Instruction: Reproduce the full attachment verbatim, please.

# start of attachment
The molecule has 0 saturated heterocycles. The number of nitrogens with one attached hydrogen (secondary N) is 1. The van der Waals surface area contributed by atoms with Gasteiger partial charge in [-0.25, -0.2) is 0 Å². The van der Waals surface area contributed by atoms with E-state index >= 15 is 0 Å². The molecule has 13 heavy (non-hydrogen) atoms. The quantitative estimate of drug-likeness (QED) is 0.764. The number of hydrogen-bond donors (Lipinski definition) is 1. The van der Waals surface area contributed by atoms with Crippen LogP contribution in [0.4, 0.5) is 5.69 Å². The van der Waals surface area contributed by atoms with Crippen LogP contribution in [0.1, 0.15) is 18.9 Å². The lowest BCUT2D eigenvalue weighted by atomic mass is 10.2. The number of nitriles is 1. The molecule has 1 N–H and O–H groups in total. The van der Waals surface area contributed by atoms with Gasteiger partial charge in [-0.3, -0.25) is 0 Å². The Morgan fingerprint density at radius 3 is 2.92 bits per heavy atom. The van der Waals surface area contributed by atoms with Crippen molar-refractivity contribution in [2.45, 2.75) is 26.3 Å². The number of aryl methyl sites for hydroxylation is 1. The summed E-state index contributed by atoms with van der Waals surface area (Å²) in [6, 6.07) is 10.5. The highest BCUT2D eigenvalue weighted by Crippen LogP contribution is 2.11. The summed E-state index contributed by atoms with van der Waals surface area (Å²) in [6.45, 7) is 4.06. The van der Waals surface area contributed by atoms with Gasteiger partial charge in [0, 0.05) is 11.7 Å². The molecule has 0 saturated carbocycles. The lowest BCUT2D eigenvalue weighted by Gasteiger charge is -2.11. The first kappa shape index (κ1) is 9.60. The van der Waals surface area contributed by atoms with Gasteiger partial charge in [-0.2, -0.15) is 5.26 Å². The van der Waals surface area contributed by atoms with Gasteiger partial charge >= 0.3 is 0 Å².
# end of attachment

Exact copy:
The molecule has 0 saturated heterocycles. The number of nitrogens with one attached hydrogen (secondary N) is 1. The van der Waals surface area contributed by atoms with Gasteiger partial charge in [-0.25, -0.2) is 0 Å². The van der Waals surface area contributed by atoms with E-state index >= 15 is 0 Å². The molecule has 13 heavy (non-hydrogen) atoms. The quantitative estimate of drug-likeness (QED) is 0.764. The number of hydrogen-bond donors (Lipinski definition) is 1. The van der Waals surface area contributed by atoms with Crippen LogP contribution in [0.4, 0.5) is 5.69 Å². The van der Waals surface area contributed by atoms with Crippen LogP contribution in [0.1, 0.15) is 18.9 Å². The lowest BCUT2D eigenvalue weighted by atomic mass is 10.2. The number of nitriles is 1. The molecule has 1 N–H and O–H groups in total. The van der Waals surface area contributed by atoms with Gasteiger partial charge in [-0.3, -0.25) is 0 Å². The Morgan fingerprint density at radius 3 is 2.92 bits per heavy atom. The van der Waals surface area contributed by atoms with Crippen molar-refractivity contribution in [2.45, 2.75) is 26.3 Å². The number of aryl methyl sites for hydroxylation is 1. The summed E-state index contributed by atoms with van der Waals surface area (Å²) in [6, 6.07) is 10.5. The highest BCUT2D eigenvalue weighted by Crippen LogP contribution is 2.11. The summed E-state index contributed by atoms with van der Waals surface area (Å²) in [6.45, 7) is 4.06. The van der Waals surface area contributed by atoms with Gasteiger partial charge in [0, 0.05) is 11.7 Å². The molecule has 0 saturated carbocycles. The lowest BCUT2D eigenvalue weighted by Gasteiger charge is -2.11. The first kappa shape index (κ1) is 9.60. The van der Waals surface area contributed by atoms with Gasteiger partial charge in [-0.2, -0.15) is 5.26 Å². The van der Waals surface area contributed by atoms with Gasteiger partial charge >= 0.3 is 0 Å².